makerspace-nysci:

Burrrrrrr its cold outside!  This Saturday and Sunday at the Maker Space, beat the chill with the coziest workshop in town, where we learn how to hand sew and make our very own stuffed animals or small pillows.  We will learn how to use needle and thread to sew on buttons and make stitches too create a funny faced Stuffie or a cool little pillow. 

We have two workshops each day, the first from 1:30-3:00 and the second from 3:30-5:00.  Register on the day of the event at the NYSCI admissions area.

Hope to see you there.  Stay warm!

Check back for more Maker Space events happening in March: http://nysci.org/events/2014-03/

Bill Bywater sculpts his take on ReMake the Holidays.

ReMake the Holidays! - Day two features a paper building challenge, a skraptacular city, a gingerbread house workshop, recycled snowflakes, ice sculpting and more. Full schedule here.   

ReMake the Holidays! - Day two features a paper building challenge, a skraptacular city, a gingerbread house workshop, recycled snowflakes, ice sculpting and more. Full schedule here.   

Put your twist on the best time of the year.  ReMake the Holidays starts today.

Put your twist on the best time of the year.  ReMake the Holidays starts today.

Galactic Drive-In, a set by fluxfactory on Flickr.Fun Flux Factory fotos of interactive space adventures with Galactic Drive-In
Galactic Drive-In-1Galactic Drive-In-3Galactic Drive-In-2Galactic Drive-In-10

Galactic Drive-In, a set by fluxfactory on Flickr.

Fun Flux Factory fotos of interactive space adventures with Galactic Drive-In

NYSCI at the Faire

Dust off your soldering tools and gather up your Arduino-based dreams, because World Maker Faire is happening this weekend at NYSCI. With more than 650 makers, plus demonstrations, workshops and performances, there will be plenty of things to try out, contribute to, or simply marvel at.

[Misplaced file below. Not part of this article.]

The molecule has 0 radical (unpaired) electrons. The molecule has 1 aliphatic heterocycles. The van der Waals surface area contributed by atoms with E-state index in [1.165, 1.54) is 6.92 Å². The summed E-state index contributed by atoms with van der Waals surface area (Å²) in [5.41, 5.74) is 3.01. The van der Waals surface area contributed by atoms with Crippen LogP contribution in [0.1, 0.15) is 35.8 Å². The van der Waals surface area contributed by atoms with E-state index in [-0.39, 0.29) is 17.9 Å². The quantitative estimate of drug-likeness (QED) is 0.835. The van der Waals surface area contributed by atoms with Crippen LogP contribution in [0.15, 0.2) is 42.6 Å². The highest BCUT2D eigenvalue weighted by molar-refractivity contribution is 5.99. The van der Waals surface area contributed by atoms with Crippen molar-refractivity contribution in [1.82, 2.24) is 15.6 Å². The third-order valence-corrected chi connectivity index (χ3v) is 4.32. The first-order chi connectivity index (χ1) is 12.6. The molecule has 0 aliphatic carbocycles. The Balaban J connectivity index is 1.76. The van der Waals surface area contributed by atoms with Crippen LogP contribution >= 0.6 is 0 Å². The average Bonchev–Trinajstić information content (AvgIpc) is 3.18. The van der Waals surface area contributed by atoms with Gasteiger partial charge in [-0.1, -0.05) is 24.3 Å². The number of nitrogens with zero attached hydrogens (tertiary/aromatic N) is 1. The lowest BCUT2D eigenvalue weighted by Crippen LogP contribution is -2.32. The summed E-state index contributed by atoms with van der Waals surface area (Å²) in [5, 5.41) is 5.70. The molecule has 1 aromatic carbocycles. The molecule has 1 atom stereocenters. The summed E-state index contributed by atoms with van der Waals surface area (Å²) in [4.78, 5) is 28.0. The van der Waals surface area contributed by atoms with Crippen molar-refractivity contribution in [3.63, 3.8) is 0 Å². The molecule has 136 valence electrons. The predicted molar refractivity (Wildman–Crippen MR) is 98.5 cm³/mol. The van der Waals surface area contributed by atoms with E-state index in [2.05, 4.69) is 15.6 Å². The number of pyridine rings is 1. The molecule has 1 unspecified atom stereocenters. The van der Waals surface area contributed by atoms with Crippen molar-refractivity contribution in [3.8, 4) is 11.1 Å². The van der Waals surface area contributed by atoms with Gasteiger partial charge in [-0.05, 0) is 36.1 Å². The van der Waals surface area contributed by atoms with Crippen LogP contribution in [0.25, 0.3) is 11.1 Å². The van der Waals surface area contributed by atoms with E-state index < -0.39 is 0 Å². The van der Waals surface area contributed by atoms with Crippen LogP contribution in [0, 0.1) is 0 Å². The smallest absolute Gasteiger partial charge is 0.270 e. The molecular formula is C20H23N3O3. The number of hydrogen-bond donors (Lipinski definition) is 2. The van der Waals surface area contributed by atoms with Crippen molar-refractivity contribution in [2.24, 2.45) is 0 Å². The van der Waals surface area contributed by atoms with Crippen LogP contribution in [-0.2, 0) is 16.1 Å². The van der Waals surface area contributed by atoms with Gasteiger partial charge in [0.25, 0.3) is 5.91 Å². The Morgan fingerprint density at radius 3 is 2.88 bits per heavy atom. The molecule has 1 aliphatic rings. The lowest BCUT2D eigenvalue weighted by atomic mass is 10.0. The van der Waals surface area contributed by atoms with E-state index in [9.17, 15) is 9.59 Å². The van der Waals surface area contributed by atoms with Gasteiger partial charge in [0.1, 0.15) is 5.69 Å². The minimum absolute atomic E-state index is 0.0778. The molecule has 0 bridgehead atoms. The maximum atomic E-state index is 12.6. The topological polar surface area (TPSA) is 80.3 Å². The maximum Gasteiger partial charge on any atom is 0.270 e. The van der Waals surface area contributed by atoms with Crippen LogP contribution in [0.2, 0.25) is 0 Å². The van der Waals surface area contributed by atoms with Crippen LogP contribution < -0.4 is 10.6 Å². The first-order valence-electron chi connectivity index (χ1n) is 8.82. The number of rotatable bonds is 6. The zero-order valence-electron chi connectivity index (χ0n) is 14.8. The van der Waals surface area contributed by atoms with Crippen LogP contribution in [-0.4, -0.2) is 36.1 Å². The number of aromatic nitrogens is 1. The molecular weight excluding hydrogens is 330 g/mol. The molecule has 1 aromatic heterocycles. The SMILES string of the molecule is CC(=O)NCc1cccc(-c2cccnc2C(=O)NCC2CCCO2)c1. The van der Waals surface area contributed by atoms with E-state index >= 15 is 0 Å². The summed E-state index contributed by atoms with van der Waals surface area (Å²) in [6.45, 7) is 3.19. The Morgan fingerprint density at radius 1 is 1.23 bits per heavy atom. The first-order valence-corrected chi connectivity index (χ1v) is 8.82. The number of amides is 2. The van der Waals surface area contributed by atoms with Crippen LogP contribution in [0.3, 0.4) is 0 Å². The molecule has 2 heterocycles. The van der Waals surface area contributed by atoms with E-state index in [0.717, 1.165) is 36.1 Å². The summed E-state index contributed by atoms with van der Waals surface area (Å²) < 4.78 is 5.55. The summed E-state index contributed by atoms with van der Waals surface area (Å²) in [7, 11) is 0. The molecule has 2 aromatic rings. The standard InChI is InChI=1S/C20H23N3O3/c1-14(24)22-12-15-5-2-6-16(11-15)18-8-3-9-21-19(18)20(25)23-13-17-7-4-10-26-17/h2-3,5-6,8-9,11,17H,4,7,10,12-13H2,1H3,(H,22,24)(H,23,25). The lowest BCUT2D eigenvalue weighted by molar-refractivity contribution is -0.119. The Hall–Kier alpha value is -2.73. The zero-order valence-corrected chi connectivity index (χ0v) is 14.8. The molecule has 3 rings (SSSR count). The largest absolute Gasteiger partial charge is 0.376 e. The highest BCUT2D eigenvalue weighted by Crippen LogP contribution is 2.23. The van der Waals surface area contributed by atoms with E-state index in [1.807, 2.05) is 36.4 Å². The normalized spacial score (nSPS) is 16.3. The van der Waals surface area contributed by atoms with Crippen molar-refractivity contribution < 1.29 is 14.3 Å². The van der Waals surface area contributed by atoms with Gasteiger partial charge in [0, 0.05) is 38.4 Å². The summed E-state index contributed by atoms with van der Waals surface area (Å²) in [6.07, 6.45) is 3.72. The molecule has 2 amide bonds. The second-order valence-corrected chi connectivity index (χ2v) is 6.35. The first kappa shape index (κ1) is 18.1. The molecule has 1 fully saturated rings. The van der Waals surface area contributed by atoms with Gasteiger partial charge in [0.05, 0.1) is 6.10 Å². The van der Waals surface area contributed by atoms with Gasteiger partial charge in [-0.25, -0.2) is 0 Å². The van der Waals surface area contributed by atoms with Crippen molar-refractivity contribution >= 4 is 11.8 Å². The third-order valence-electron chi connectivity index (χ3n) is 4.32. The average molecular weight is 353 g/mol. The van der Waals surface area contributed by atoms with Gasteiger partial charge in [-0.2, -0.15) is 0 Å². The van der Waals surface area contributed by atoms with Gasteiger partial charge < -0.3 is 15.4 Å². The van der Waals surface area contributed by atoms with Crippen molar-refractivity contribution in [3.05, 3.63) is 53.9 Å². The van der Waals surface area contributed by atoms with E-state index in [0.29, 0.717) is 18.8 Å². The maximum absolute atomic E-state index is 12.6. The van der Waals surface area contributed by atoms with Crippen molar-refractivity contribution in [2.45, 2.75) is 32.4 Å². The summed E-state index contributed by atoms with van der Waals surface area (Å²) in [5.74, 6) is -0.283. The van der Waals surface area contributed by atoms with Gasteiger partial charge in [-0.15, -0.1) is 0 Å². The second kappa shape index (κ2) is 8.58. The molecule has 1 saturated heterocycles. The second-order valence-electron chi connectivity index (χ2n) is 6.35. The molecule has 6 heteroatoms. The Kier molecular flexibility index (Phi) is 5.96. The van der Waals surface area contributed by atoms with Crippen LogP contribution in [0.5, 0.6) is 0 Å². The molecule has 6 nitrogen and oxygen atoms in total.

And we wouldn’t miss this chance to show off some uniquely NYSCI-created projects like giant-bugs made from sheet metal and lights, work stations where you can make walk-along gliders or underwater robots, and a workshop where your littlest fairegoers can make their own superhero gadgets. And if you’ve forgotten how to solder or how to program with Arduino, don’t worry, there’s workshops for that too!

Roving for Science

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Last Tuesday, Mars rover Curiosity completed its first autonomous mission, a major milestone for the rover, which has been on Mars for over a year. Back here on Earth, we had our own rover-related milestone: a new rover for the Search for Life Beyond Earth exhibition.

Rover Camille is a robotic replica of a Mars rover that helps our visitors learn about the Red Planet. Named after Camille Beatty, one of the rover’s creators, the robot is made from 750 parts, many of which were built from scratch. But perhaps the most extraordinary part of this story is the creators themselves; two young girls from North Carolina built the rover with their father in their garage.

Camille, age 13, and sister Genevieve, age 11, worked together on soldering, machining, designing and assembling the rover. Just last month, the rover was unveiled to an appreciative crowd at NYSCI.

The two girls are currently working on a second rover for NYSCI, to be named Genevieve. As for rover Camille – will she be given a chance to roam free like Curiosity? Not likely. But word on the street is she’s been eyeing the two rockets located just outside her exhibit.

The Buzz about Cicadas

People are buzzing about the anticipated influx of billions of cicadas to the eastern United States. Some are eagerly awaiting their arrival, while others are sure to be spooked by the insects’ beady red eyes and orange wings.

The New York area is part of the Magicicada Brood II’s range and can expect to see the insects sometime in April or May. After spending 17 years underground, they will emerge when the ground, at 8 inches deep, reaches a steady temperature of 64 degrees Fahrenheit. To help residents predict the emergence of the bugs, NYSCI has teamed up with Radiolab and WNYC  to offer workshops on how to build your own cicada detector. Participants will use the detectors to observe the ground temperature at their homes and record their findings on a special website. In the process, they’ll learn some DIY skills and citizen science, while helping the rest of us prepare for the cicadas’ appearance.